Gilsonite to use in seal coat asphalt crack sealer

Gilsonite powder use in asphalt crack sealer

Crack sealer produced by blend of bitumen with SBS, Gilsonite, rubber process oil, crumb rubber in special temperature and pressure and using as sealing cracks and joints for the asphalt pavement and parking also cement pavement. It is use to seal expansion and longitudinal and transverse crack and construction joints between concrete and asphaltic shoulder. Gilsonite is one of the most environmental friendly products to repair and seal the asphalt.Gilsonite joint sealer and crack sealer is widely used in the world. The preferred embodiment of the invention employs a roofing adhesive or cement for filling the parking lot crack, either asphalt or concrete after it has been thoroughly cleaned either with air or water. The adhesive is preferably a modified bitumen rubber asphalt normally used for bonding roofing materials.

asphalt crack sealer gilsonite

The adhesive is mixed with a SBS, crumb rubber, gilsonite and asphalt oil as asphalt roof coating which makes the mixture form a water impermeable shield. The pliability and time to set depends on the temperature and can be adjusted by adding mineral spirits or airing the adhesive. The crack is filled with the adhesive mixture which is then exposed to air for 15 to 20 minutes. A formed cured cap is then placed on top of the crack and the adhesive mixture. Other cap materials are available such as asphalt oil. The cured cap provides a durable surface that will withstand vehicular traffic while protecting the curing adhesive. Although the adhesive mixture sets in 15-20 minutes, it takes days to fully cure. The adhesive eventually fully cures forming a water-impermeable shield in the crack that can withstand vehicular traffic even though the cap may gradually deteriorate from traffic. The preferred method creates a water-tight shield that lasts substantially longer than current methods conventional pavement patching materials. It is well known that paved surfaces, such as roadways, sidewalks, driveways, tennis courts and the like, can develop cracks, which necessitate repair. These cracks often develop over time, but can also appear in new paved surfaces. Asphalt surfaces in particular are susceptible to developing cracks in regions that have extreme weather conditions or that have large temperature fluctuations. It is desirable to repair these cracks to preserve the longevity of the entire asphalt surface as well as to prevent damage or injury to those using the surface. One way to eliminate cracks from paved surfaces is to tear it up and replace the entire surface. This process is extremely expensive. It is also not practical to replace the entire surface, which has many more years of useful life, because cracks have formed in a small portion of the surface.

Road pavement seal by Gilsonite

Instead of ripping up an entire paved surface, various less expensive methods have been employed to repair cracks that may develop in these surfaces. One known process is to fill the cracks with an asphalt sealer. While this often serves to fill the cracks at least temporarily, the utilization of current asphalt sealers to repair cracks suffers from some significant disadvantages. Initially, Gilsonite asphalt sealers are susceptible to melting when subjected to high temperatures, which results in the sealer flowing away from a crack filling position. For example, when the asphalt sealer heats up, it becomes softer and can be squeezed, such as by a vehicle passing there over, so that it no longer properly fills the crack. Additionally, because of their composition, current sealers can be slippery, which is undesirable. As existing asphalt sealers have very limited durability when serving to fill cracks, if the sealer no longer serves to fill the crack, additional crack repair services are required. Accordingly, existing crack repair methods and systems are costly, both in terms of material and labor. In some instances where the crack is deep enough, a grout material, such as a mortar or cement, is used to assist in filling these cracks. In these instances, the grout material is placed in the crack and allowed to harden. Thereafter, the asphalt sealer is placed in the crack over top of the grout material to completely fill the crack and level out the paved surface. This can also create durability issues in that existing grout fillers that are used in crack repair applications often have significant shrinkage issues.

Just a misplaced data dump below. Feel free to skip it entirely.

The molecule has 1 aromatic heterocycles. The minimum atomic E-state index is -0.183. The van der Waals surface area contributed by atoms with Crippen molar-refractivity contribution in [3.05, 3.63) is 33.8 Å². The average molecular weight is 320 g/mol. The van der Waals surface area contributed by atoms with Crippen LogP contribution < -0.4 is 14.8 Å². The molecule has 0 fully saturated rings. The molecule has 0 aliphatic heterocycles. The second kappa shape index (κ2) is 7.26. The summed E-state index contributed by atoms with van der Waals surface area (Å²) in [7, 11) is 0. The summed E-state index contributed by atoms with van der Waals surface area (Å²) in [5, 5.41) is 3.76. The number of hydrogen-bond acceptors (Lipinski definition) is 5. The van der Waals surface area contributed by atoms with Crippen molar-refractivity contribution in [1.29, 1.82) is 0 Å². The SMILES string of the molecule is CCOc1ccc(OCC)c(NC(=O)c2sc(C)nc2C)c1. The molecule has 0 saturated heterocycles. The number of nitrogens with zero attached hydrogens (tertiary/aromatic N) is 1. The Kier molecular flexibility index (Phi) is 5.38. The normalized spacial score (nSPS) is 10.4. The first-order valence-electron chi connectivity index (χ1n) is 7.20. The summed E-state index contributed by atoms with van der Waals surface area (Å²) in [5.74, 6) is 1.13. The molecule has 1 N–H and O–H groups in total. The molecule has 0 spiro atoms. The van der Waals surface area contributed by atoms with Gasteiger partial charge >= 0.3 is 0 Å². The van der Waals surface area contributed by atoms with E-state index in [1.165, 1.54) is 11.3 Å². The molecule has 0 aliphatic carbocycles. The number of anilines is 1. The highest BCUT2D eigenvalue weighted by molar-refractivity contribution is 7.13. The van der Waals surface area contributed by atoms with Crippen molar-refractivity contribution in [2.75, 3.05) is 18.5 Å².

Thus, while an asphalt sealer used to help fill a crack may initially be level with the surface being repaired, when the grout material shrinks, the asphalt sealer will drop into the crack as the level of the grout material recedes. The asphalt sealer thus is no longer flush with the upper paved surface and often falls into the crack itself. In an effort to address some of these deficiencies, aggregates such as sand or limestone, were added to the asphalt sealer to provide it with more substance. However, these efforts were unsuccessful as these aggregates would release from the sealer, such as when contacted, and they would therefore eventually fail. Thus, while they provided some increased durability, they ultimately suffer from the same disadvantages as asphalt sealers without an aggregate. It would therefore be advantageous to provide an improved asphalt sealer for paved surfaces that overcomes these disadvantages. It would also be advantageous to provide an improved crack repair system that overcomes the failings with current systems.

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